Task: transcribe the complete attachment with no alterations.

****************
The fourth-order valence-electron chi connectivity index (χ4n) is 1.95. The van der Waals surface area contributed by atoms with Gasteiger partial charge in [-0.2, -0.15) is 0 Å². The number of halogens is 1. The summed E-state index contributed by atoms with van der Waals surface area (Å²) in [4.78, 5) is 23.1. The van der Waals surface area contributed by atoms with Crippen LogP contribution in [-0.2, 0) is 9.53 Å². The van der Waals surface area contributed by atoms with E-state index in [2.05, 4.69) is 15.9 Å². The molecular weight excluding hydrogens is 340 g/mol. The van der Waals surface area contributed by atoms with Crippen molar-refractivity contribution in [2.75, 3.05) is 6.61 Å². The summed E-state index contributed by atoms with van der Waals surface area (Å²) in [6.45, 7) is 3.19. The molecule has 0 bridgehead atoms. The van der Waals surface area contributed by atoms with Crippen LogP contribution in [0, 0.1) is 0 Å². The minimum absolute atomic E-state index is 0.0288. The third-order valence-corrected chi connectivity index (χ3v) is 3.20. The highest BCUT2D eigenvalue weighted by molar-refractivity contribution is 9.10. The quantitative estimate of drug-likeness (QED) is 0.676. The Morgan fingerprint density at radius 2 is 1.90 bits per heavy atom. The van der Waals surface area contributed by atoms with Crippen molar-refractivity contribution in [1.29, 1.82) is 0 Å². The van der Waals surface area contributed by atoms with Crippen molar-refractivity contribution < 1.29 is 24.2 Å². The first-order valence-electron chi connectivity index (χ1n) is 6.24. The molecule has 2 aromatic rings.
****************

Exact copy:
The fourth-order valence-electron chi connectivity index (χ4n) is 1.95. The van der Waals surface area contributed by atoms with Gasteiger partial charge in [-0.2, -0.15) is 0 Å². The number of halogens is 1. The summed E-state index contributed by atoms with van der Waals surface area (Å²) in [4.78, 5) is 23.1. The van der Waals surface area contributed by atoms with Crippen LogP contribution in [-0.2, 0) is 9.53 Å². The van der Waals surface area contributed by atoms with E-state index in [2.05, 4.69) is 15.9 Å². The molecular weight excluding hydrogens is 340 g/mol. The van der Waals surface area contributed by atoms with Crippen molar-refractivity contribution in [2.75, 3.05) is 6.61 Å². The summed E-state index contributed by atoms with van der Waals surface area (Å²) in [6.45, 7) is 3.19. The molecule has 0 bridgehead atoms. The van der Waals surface area contributed by atoms with Crippen LogP contribution in [0, 0.1) is 0 Å². The minimum absolute atomic E-state index is 0.0288. The third-order valence-corrected chi connectivity index (χ3v) is 3.20. The highest BCUT2D eigenvalue weighted by molar-refractivity contribution is 9.10. The quantitative estimate of drug-likeness (QED) is 0.676. The Morgan fingerprint density at radius 2 is 1.90 bits per heavy atom. The van der Waals surface area contributed by atoms with Crippen molar-refractivity contribution in [1.29, 1.82) is 0 Å². The van der Waals surface area contributed by atoms with Crippen molar-refractivity contribution < 1.29 is 24.2 Å². The first-order valence-electron chi connectivity index (χ1n) is 6.24. The molecule has 2 aromatic rings.